Bear Hunt 2004 Update
New Jersey Supreme Court Blocks Bear Hunt
December 2, 2004 (Trenton) The New Jersey Supreme Court reversed the decision of the Appellate Division and ruled that the black bear hunt cannot take place until a comprehensive management policy for black bear management is formulated by the state's Fish and Game Council and approved by the Commissioner of Department of Environmental Protection (DEP).
DEP Commissioner Bradley Campbell had opposed the black bear hunt, refusing to issue permits and contending that the DEP had the authority to overrule the game council. Prior to today's decision, Campbell had succeeded in preventing the hunt from taking place on public lands. He has contended that the state should manage the bear population through contraception and public awareness.
At the time of the ruling, nearly 4,000 permits had been issued.
Judge Orders New Jersey Agency
To Accept Bear Hunt Applications
October 27, 2004 (Trenton) - A New Jersey judge today ordered the state Department of Environmental Protection (DEP) to accept bear permit applications for this year's hunt. The order is the first action taken by the court in response to a lawsuit filed by the U.S. Sportsmen's Alliance Foundation and others to protect this year's bear hunt.
Judge Jane Grall gave Commissioner Bradley Campbell and the DEP until Friday, October 29 at 4:00 p.m. to file their response to the U.S. Sportsmen's Alliance Foundation's case.
"The judge's order means that sportsmen can continue to apply for the 2004 bear hunt while the lawsuit is being decided,” said Rob Sexton, vice president for government affairs for the U.S. Sportsmen's Alliance Foundation. "We encourage those who have been hesitant to apply to do so now.”
On October 14, the U.S. Sportsmen's Alliance Foundation's Sportsmen's Legal Defense Fund (SLDF), along with the New Jersey Federation of Sportsmen's Clubs and three individual sportsmen filed the suit to protect the 2004 bear hunt.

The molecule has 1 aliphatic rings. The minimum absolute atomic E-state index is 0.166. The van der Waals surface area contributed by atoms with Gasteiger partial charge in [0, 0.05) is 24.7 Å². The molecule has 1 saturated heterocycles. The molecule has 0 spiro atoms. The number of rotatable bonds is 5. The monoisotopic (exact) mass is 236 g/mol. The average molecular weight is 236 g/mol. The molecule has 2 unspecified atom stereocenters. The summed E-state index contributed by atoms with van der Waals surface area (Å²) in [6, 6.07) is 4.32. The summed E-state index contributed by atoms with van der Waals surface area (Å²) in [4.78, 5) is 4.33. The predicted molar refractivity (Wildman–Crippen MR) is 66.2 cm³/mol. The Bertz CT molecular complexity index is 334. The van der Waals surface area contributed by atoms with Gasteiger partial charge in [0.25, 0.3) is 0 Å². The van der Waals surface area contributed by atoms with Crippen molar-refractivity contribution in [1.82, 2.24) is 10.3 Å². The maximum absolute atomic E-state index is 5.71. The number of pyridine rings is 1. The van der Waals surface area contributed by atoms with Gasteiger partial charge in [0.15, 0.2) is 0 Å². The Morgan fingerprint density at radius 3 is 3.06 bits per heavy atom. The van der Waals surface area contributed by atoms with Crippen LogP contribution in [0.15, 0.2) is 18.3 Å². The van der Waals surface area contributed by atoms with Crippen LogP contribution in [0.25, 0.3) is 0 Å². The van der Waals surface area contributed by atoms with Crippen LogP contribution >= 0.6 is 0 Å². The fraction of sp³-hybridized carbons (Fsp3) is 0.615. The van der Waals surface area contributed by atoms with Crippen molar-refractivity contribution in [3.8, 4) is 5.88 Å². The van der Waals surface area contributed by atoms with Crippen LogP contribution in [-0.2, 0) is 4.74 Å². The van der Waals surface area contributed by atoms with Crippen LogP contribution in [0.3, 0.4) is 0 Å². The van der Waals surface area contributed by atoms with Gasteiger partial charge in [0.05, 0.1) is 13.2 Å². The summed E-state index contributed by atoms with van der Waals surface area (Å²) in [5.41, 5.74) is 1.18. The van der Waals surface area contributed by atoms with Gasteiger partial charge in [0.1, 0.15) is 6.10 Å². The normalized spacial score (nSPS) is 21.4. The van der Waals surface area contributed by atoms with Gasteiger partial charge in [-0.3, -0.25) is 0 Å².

The suit was filed after Department of Environmental Protection Commissioner Bradley Campbell ordered the New Jersey Division of Fish and Wildlife to not release 2004 bear hunt permit applications and to not issue permits for the hunt. The independent New Jersey Fish and Game Council, which by statute sets hunting seasons, had earlier in the year authorized a carefully regulated and limited hunt scheduled for December 6 to 11. For additional detail, please visit the NJ Federation of Sportsmen's Clubs at: http://www.njsfsc.org/
Bear Hunt Poised to Move Forward
Despite Government Opposition
Government opposition to the 2004 bear hunt is coming to a head. The hunt is opposed by both the Governor's office and by DEP Commissioner Bradley Campbell, who announced last July that he would not issue permits.
The Commissioner has kept his promise. The Division of Fish & Wildlife, which is responsible for printing the applications, has not received the funds from DEP to print the applications and the permits. The deadline for submitting applications is September 30.
Sportsmen have taken the matter into their own hands. The Association of New Jersey Rifle & Pistol Clubs (ANJRPC) and the NJ Federation of Sportsmen are leading an effort to privately fund what the government refuses to do – print the applications and permits. The ANJRPC has approved a grant to fund printing of the permits.
The Federation has announced that New Jersey Black Bear Hunting Applications will be available from any licensed agent on Sept. 18. Applications are also available online from the Ted Nugent USA web site - http://www.tnusanj.com/. A list of license agents may be found on page # 13 of the 2004 Hunting Issue of the New Jersey Fish & Wildlife Digest.
The hunt is scheduled for December 6-11. Hunters who pass a state-certified safety course would be eligible for a free license and allowed to kill one bear.
There are 10,000 permits available for the hunt area which is north of Rte 78 and west of Rte 287